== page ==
Going shopping for PrEP in Germany and elsewhere – no market for Truvada®?
Berlin, 15 September 2016 – I am a fairly rich guy from one of the richest countries in the world, so this logic should not concern me. I am a physician by training, so if I go to a pharmacy, I show my physician ID and go shopping without prescription. If I do that for my own wellness or health, I have to pay the official market price, which is legally defined in a major part (value added tax, compulsory rebate, fixed fees for wholesalers and pharmacists). I usually show my license card, ask for the price, cheaper alternatives, agree and pay.
My expenses on treatment of my diseases are usually covered by my health insurance (everyone living in Germany must be health insured, 90% are insured by statutory – not private – health insurers). In order to get the medication covered by my insurer, I have to see a statutory physician, get a formal prescription and then go to the pharmacy. This added loop enables my insurer to claim any further rebates from the medicine’s producer. These rebates are individually negotiated by more than 100 statutory insurers in Germany; more than 15,000 confidential agreements exist between insurers and industry in this closed market. The overall annual growth rate of insurance spending on pharmaceuticals is budgeted on a federal and state level. It is well above the inflation rate.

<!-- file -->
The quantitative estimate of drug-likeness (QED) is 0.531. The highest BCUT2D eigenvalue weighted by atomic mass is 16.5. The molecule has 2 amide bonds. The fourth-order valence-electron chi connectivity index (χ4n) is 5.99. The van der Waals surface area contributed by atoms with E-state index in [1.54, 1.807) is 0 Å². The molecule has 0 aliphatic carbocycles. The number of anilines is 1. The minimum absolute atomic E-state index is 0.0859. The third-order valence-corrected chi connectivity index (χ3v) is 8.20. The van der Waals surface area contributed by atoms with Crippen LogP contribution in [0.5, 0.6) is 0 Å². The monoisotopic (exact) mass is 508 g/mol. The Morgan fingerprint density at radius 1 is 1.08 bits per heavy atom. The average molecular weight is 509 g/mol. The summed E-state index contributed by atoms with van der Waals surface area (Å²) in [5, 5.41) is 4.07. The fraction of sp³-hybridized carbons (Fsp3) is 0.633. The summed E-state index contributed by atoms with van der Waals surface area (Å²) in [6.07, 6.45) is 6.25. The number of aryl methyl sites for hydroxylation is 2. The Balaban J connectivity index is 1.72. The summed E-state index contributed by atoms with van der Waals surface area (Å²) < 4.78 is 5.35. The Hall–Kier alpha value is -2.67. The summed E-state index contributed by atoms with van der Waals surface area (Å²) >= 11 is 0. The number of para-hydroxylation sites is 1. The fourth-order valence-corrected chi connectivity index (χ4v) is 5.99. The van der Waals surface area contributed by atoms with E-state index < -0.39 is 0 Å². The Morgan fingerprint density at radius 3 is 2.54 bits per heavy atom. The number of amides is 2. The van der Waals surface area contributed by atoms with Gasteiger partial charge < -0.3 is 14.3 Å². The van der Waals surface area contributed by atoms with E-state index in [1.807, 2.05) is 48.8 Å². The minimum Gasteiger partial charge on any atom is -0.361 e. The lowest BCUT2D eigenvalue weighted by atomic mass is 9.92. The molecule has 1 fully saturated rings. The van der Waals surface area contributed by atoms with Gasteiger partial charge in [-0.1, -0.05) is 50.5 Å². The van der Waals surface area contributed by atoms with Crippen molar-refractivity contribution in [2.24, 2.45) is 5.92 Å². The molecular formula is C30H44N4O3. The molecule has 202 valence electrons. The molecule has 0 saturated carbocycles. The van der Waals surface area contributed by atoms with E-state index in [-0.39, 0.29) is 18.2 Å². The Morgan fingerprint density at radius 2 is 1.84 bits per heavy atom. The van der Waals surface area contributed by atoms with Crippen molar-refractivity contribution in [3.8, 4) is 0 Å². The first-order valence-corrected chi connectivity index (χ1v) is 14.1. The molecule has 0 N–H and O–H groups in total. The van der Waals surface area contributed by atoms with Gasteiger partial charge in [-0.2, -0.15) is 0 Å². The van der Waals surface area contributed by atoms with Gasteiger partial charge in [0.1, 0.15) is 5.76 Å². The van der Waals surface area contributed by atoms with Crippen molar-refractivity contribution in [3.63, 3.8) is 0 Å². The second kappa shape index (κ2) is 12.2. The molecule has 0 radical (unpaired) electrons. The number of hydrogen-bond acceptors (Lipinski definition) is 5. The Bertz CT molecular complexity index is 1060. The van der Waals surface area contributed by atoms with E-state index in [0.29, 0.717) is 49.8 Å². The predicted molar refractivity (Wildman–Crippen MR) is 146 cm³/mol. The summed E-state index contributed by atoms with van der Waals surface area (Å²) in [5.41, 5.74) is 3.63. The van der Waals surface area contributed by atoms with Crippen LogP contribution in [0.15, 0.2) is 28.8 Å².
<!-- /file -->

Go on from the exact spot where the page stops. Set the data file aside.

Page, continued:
I don’t feel much of all that when I collect my insurance prescription at the pharmacy. My co-payments are fixed to a certain price per package received. This has the unwanted effect that some medications come in daily packaging, which can raise co-payments considerably. However, my overall co-payments are limited to 2% of my net income (1% if you don’t have a chronic disease). So, I should not complain.
I may even prefer to choose a particular brand of a drug. However, that may be costly. The statutory insurers mostly have contracts with providers of generics. They will only cover that part of the price that is “theirs”. Meaning that whatever is the best price they can get for an active substance in a certain formulation – that is the amount they will cover. The pharmacist will charge the extra. Certain drugs are exempted from this broad “genericalization”.
Even if I want to reclaim my own private shopping from my health insurer, I have a right to ask for reimbursement. It would help if I had a private prescription. It is a different format to mark it as different from the prescriptions “automatically” covered by the statutory health insurers. If I succeed with this individual request, I do not get reimbursed fully. The insurer will calculate how much he/she would have paid, and give me just that.
So much for the complex normality. That’s all a different ball park for pre-exposure prophylaxis for HIV (PrEP), as I am writing this two weeks after approval of Truvada® for PrEP by the European authorities.
Germany, surely one of the largest markets for PrEP, is without any access to the drug through legal markets. For four years institutions have mostly been in sleep mode over PrEP. So, we are in a number of ways unPrEPared: